While researching for my book (which will be coming out in May 2021!) I had the joy of speaking with several dozen amazing people working in applied behavioral science and behavioral economics. People from around the world doing such cool things, wonderful research projects, and so much I’m excited to share with you. You have already been hearing from a lot of them throughout the most recent interviews on the show, and they continue into 2021.
When you are trying to solve a problem (or want to apply behavioral economics to nudge behavior or help people make better decisions), many of the projects fail or don’t get off the ground because there isn’t enough time spent identifying the real problem.
This first crucial step is what we are going to be talking about today, to help you as you think about applying behavioral economics in your own business, and I’ll share some of the same tips I give to my own clients and students in this process (and, also, this is a sneak peek into some of what you’ll find in my book…which I am absolutely bursting to be able to give you all the details about…but I have to wait a little longer…soon!)
Alright…let’s talk about that most important step in applying behavioral economics: Identifying the problem.
- [01:51] Today I am going to discuss the importance of understanding the problem–the first crucial step when applying behavioral economics in your own business.
- [02:21] Thank you to all the listeners who voted in the first-ever Habit Weekly Awards, which were announced last week. The Brainy Business won for the best YouTube Channel in behavioral science!
- [04:23] It is really easy to find the right answer to the wrong question. When you don’t invest enough in finding the right question, you end up putting a lot of effort, time, money, and other resources into fixing something that isn’t going to actually get at the root of the behavior.
- [05:47] I’ve talked about questionstorming several times on the show before (you all know how much I love questions!) Great questions are AMAZINGLY powerful, and in general, people don’t spend enough time asking questions.
- [07:44] The people who change the world think longer about the problem before they start fixing them. If you want to make change happen and do amazing things, one of the best ways to do that is to spend more time thinking about problems instead of just accepting the first or second thing you think is wrong.
- [10:07] Revisiting how The Littery proved that their incorporation of behavioral economics and working with the brain got people to willingly throw away and properly sort their garbage.
- [11:59] Change doesn’t have to be hard. Changing the natural rules of the subconscious brain that have been developing for generations is hard. Understanding them and working with those habits can make it so seemingly insurmountable changes become easy.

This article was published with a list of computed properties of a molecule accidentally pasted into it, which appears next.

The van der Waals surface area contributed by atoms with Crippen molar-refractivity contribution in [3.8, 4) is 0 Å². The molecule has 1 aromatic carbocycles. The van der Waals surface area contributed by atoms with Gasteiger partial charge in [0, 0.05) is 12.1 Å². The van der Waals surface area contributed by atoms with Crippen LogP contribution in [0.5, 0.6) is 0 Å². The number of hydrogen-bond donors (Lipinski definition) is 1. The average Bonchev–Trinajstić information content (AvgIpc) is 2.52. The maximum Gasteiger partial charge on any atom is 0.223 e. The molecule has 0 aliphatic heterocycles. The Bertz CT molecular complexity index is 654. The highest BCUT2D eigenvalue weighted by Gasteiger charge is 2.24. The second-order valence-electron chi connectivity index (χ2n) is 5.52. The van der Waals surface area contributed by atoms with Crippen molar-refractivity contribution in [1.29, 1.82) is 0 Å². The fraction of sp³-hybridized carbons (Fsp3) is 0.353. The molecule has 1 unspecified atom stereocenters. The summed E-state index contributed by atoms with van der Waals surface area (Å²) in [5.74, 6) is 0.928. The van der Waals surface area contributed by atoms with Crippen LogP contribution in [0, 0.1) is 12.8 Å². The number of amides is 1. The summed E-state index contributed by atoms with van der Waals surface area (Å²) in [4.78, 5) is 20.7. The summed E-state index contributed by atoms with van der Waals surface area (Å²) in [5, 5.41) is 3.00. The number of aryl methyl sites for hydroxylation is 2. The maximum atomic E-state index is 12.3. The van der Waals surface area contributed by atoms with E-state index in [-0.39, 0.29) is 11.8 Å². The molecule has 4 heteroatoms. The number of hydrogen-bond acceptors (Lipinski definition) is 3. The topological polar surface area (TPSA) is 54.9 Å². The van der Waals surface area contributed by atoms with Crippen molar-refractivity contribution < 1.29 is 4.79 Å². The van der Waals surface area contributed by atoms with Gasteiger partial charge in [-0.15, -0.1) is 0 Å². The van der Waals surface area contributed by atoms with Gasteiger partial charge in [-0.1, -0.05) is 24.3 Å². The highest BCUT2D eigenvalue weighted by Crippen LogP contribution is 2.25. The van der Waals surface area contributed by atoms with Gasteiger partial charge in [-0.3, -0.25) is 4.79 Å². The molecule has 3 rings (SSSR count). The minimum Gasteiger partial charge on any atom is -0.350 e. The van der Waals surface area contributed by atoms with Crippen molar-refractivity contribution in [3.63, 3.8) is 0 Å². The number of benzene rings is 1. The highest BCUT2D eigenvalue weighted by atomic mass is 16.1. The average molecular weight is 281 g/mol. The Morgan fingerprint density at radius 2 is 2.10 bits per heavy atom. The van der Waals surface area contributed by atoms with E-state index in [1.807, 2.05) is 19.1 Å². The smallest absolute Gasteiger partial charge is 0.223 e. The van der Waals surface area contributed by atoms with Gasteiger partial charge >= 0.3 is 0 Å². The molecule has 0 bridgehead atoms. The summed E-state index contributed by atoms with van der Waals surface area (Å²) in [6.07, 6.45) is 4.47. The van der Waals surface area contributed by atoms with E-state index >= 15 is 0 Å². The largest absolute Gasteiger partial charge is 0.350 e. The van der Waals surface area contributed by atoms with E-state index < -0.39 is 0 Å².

- [13:04] When you use your conscious brain to try to explain to people how they should change their habitual behavior within the subconscious, logic isn’t gonna do it. You need to understand what DOES motivate people, like a lottery, and incorporate it into the behavior so it is easy for them to change.
- [14:34] By taking a step back and really thinking about the way the brain works and how to align with it you are able to make it so change is much easier than it seems on the surface.
- [16:36] Being curious and asking good questions allows me to appeal to the subconscious brain. I can learn about the situation while helping them feel valued and involved in the process. Taking those few extra moments to understand the problem makes all the difference.
- [17:21] Even when someone asks you explicitly for something, or you are sure you know the root of a problem, it can usually benefit from a little more thoughtfulness.
- [18:42] When you consider the problem in a vacuum or assume the problem you see is the only true problem, you will often end up finding that right answer to the wrong question.
- [20:13] Simple changes can make a huge difference in adoption and satisfaction when you take the time to fully evaluate and understand the problem.
- [22:51] Give yourself permission to spend longer thinking about problems. Reflect on them, ask questions, and poke holes in them.
- [24:15] For now, just focus on finding one thing a day where you can challenge an existing belief or problem.
- [24:46] Don’t forget to take advantage of the year-end sale going on now.
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Articles and Past Episodes:
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- Questions or Answers
- Confirmation Bias
- Focusing Illusion
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